A new response mechanism particular to exposure to nanoparticles that are common to multiple species has been found by scientists.
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By examining a huge collection of datasets regarding the molecular response to nanomaterials, they have disclosed an ancestral epigenetic mechanism of defense that describes how different species, from humans to simpler creatures, will adapt to this kind of exposure.
The project was headed by Doctoral Researcher Giusy del Giudice and Professor Dario Greco at the Finnish Hub for Development and Validation of Integrated Approaches (FHAIVE), Tampere University, Finland, in partnership with an interdisciplinary group from Finland, Poland, Ireland, Cyprus, South Africa, UK, Greece, and Estonia—including Associate Professor Vladimir Lobaskin from UCD School of Physics, University College Dublin, Ireland.
The study entitled, “An ancestral molecular response to nanomaterial particulates” was reported in the Nature Nanotechnology journal on May 2023.
We have demonstrated for the first time that there is a specific response to nanoparticles, and it is interlinked to their nano-properties. This study sheds light on how various species respond to particulate matter in a similar manner. It proposes a solution to the one-chemical-one-signature problem, currently limiting the use of toxicogenomic in chemical safety assessment.
Dario Greco, Professor and Director, Finnish Hub for Development and Validation of Integrated Approaches, Tampere University
Systems Biology Meets Nanoinformatics
Associate Professor Vladimir Lobaskin, who is an expert in nanostructured biosystems, said: “In this major collaborative work, the team led by the University of Tampere and including UCD School of Physics not only discovered common responses to nanoparticles across all kinds of organisms from plants and invertebrates to humans but also common features of nanomaterials triggering those responses.”
Lobaskin stated, “Tens of thousands of novel nanomaterials reach the consumer market annually. It is an enormous task to screen them all for possible adverse effects to protect the environment and human health. It could be damage to the lung when we inhale dust, a release of toxic ions by dust particles, production of reactive oxygen species, or binding of the cell membrane lipids by nanoparticles.”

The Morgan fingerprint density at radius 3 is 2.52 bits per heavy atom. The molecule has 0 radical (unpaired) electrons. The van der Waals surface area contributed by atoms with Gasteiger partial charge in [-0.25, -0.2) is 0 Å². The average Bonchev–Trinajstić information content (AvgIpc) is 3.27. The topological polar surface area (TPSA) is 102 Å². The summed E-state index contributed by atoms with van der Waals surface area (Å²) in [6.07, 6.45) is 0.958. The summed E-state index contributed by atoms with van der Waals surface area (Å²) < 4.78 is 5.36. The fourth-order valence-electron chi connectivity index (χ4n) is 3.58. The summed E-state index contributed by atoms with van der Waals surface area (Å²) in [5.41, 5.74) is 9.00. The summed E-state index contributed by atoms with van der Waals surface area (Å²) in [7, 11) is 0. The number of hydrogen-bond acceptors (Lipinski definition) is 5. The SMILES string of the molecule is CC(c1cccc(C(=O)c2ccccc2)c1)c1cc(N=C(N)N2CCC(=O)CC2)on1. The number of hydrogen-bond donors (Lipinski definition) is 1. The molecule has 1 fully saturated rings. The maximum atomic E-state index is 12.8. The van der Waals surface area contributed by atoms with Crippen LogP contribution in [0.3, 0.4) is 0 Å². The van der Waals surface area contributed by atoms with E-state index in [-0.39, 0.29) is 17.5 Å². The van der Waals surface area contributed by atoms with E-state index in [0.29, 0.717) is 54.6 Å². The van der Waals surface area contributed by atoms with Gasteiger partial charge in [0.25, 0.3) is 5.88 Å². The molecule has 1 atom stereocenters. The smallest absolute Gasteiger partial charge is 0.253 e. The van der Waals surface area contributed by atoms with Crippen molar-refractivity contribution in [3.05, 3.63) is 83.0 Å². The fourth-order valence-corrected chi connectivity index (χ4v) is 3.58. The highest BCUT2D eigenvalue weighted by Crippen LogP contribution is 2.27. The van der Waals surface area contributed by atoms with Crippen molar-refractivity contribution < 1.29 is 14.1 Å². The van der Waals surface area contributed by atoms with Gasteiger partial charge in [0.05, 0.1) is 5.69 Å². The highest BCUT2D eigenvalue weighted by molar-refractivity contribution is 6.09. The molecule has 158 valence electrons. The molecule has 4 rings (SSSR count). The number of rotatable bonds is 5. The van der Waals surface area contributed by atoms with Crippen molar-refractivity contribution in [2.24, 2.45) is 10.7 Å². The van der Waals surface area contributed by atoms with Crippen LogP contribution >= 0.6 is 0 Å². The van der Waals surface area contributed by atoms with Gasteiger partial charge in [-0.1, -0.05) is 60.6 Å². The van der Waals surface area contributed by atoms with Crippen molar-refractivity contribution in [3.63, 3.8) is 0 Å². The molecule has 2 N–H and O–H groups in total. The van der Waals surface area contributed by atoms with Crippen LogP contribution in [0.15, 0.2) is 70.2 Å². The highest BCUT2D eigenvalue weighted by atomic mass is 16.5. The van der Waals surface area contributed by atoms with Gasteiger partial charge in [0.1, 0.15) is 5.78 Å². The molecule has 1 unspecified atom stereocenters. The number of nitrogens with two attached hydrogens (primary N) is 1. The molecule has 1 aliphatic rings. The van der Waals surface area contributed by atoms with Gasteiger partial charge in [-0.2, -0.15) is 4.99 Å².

“In other words, it all starts with relatively simple physical interactions at the surface of the nanoparticles that are usually not known to biologists and toxicologists but needed to understand what we should fear when exposed to nanomaterials.”
In the past ten years, a mechanism-aware toxicity assessment strategy has been adopted by OECD countries depending on the Adverse Outcome Pathway analysis fixing causal relationships between biological events as a result of a disease or negative effect on the population.
As soon as the Adverse Outcome Pathway has been identified, people can trace the chain of biological events back to the origin—the molecular initiating event that activated the cascade.
Efforts of statistical analysis of the toxicology data of recent years have not been successful in determining the nanomaterial properties accountable for the detrimental outcomes.
The issue is that the material characteristics offered by the producers, like nanoparticle chemistry and size distribution, are too fundamental and inadequate to make reasonable predictions of their biological activity.
An earlier work, co-authored by the UCD School of Physics team, proposed the collection of sophisticated descriptors of nanomaterials, using computational materials science, if essential, to comprehend the interactions of nanoparticles with biological molecules and tissues and allow the forecast of the molecular initiating events.
Such advanced descriptors have the potential to offer the missing bits of information and include the dissolution rates of the materials, the polarity of the surface atoms, molecular interaction energies, shape, aspect ratios, indicators of hydrophobicity, amino acid, or lipid binding energy—as well as anything that might result in interruption of the normal cell or tissue functions.
Associate Professor Lobaskin and collaborators at UCD Soft Matter Modelling Lab have been collaborating on in silico materials’ characterization and assessing the descriptors that connect with the risky potential of nanoparticles.
In the analysis presented in this latest Nature Nanotechnology paper, we for the first time were able to see what is in common between different materials associated with the health risks at the molecular level.
Vladimir Lobaskin, Associate Professor, School of Physics, UCD Research and Innovation
Lobaskin added, “This publication is the first demonstration of the power of nanoinformatics, a new field of research extending the ideas from cheminformatics and bioinformatics, and also a big promise: using digital twins of materials created on a computer will soon enable us to screen and optimize novel materials for safety and functionality even before they are produced to make them safe and sustainable by design.”